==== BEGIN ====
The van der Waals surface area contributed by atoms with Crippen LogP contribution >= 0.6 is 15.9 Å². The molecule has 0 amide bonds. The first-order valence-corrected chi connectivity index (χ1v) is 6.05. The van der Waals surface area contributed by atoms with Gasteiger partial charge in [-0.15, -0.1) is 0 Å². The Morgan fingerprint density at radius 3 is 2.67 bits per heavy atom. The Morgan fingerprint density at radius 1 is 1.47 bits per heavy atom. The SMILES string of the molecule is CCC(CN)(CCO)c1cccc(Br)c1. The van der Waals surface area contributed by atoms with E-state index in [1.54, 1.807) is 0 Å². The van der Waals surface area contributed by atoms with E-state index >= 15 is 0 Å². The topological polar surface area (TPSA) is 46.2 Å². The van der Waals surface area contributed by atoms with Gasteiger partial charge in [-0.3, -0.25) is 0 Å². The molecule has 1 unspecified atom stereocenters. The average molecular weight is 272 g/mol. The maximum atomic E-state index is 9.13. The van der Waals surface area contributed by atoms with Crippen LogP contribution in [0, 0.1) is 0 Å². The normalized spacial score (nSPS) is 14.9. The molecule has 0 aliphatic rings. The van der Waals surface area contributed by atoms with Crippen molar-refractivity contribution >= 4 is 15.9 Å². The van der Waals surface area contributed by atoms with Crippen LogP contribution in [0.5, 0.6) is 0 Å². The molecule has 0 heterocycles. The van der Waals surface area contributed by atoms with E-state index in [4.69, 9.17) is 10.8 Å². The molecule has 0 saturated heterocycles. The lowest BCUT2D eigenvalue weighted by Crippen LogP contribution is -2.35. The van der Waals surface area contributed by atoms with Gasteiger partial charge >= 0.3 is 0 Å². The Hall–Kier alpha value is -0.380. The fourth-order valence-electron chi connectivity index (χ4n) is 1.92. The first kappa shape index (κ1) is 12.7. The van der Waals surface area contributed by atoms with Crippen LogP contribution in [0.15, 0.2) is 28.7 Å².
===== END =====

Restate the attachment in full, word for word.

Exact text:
The van der Waals surface area contributed by atoms with Crippen LogP contribution >= 0.6 is 15.9 Å². The molecule has 0 amide bonds. The first-order valence-corrected chi connectivity index (χ1v) is 6.05. The van der Waals surface area contributed by atoms with Gasteiger partial charge in [-0.15, -0.1) is 0 Å². The Morgan fingerprint density at radius 3 is 2.67 bits per heavy atom. The Morgan fingerprint density at radius 1 is 1.47 bits per heavy atom. The SMILES string of the molecule is CCC(CN)(CCO)c1cccc(Br)c1. The van der Waals surface area contributed by atoms with E-state index in [1.54, 1.807) is 0 Å². The van der Waals surface area contributed by atoms with E-state index >= 15 is 0 Å². The topological polar surface area (TPSA) is 46.2 Å². The van der Waals surface area contributed by atoms with Gasteiger partial charge in [-0.3, -0.25) is 0 Å². The molecule has 1 unspecified atom stereocenters. The average molecular weight is 272 g/mol. The maximum atomic E-state index is 9.13. The van der Waals surface area contributed by atoms with Crippen LogP contribution in [0, 0.1) is 0 Å². The normalized spacial score (nSPS) is 14.9. The molecule has 0 aliphatic rings. The van der Waals surface area contributed by atoms with Crippen molar-refractivity contribution >= 4 is 15.9 Å². The van der Waals surface area contributed by atoms with Crippen LogP contribution in [0.5, 0.6) is 0 Å². The molecule has 0 heterocycles. The van der Waals surface area contributed by atoms with E-state index in [4.69, 9.17) is 10.8 Å². The molecule has 0 saturated heterocycles. The lowest BCUT2D eigenvalue weighted by Crippen LogP contribution is -2.35. The van der Waals surface area contributed by atoms with Gasteiger partial charge >= 0.3 is 0 Å². The Hall–Kier alpha value is -0.380. The fourth-order valence-electron chi connectivity index (χ4n) is 1.92. The first kappa shape index (κ1) is 12.7. The van der Waals surface area contributed by atoms with Crippen LogP contribution in [0.15, 0.2) is 28.7 Å².